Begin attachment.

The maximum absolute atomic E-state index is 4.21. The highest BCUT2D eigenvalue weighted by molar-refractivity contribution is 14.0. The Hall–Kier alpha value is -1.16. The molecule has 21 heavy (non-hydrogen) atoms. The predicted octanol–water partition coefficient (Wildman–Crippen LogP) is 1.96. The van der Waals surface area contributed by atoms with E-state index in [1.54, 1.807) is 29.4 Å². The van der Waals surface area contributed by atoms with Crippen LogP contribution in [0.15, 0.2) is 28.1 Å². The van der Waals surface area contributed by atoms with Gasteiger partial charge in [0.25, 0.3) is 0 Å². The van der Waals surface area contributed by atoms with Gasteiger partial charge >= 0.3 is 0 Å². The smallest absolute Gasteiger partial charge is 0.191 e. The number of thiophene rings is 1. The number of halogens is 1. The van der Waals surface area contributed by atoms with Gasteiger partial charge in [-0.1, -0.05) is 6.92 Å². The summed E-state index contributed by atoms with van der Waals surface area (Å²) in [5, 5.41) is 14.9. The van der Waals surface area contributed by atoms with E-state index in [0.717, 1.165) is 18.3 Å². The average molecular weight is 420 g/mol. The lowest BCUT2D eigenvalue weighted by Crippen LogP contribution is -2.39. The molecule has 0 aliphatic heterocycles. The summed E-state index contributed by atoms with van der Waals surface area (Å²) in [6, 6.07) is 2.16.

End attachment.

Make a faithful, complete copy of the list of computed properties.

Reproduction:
The maximum absolute atomic E-state index is 4.21. The highest BCUT2D eigenvalue weighted by molar-refractivity contribution is 14.0. The Hall–Kier alpha value is -1.16. The molecule has 21 heavy (non-hydrogen) atoms. The predicted octanol–water partition coefficient (Wildman–Crippen LogP) is 1.96. The van der Waals surface area contributed by atoms with E-state index in [1.54, 1.807) is 29.4 Å². The van der Waals surface area contributed by atoms with Crippen LogP contribution in [0.15, 0.2) is 28.1 Å². The van der Waals surface area contributed by atoms with Gasteiger partial charge in [0.25, 0.3) is 0 Å². The van der Waals surface area contributed by atoms with Gasteiger partial charge >= 0.3 is 0 Å². The smallest absolute Gasteiger partial charge is 0.191 e. The number of thiophene rings is 1. The number of halogens is 1. The van der Waals surface area contributed by atoms with Gasteiger partial charge in [-0.1, -0.05) is 6.92 Å². The summed E-state index contributed by atoms with van der Waals surface area (Å²) in [5, 5.41) is 14.9. The van der Waals surface area contributed by atoms with E-state index in [0.717, 1.165) is 18.3 Å². The average molecular weight is 420 g/mol. The lowest BCUT2D eigenvalue weighted by Crippen LogP contribution is -2.39. The molecule has 0 aliphatic heterocycles. The summed E-state index contributed by atoms with van der Waals surface area (Å²) in [6, 6.07) is 2.16.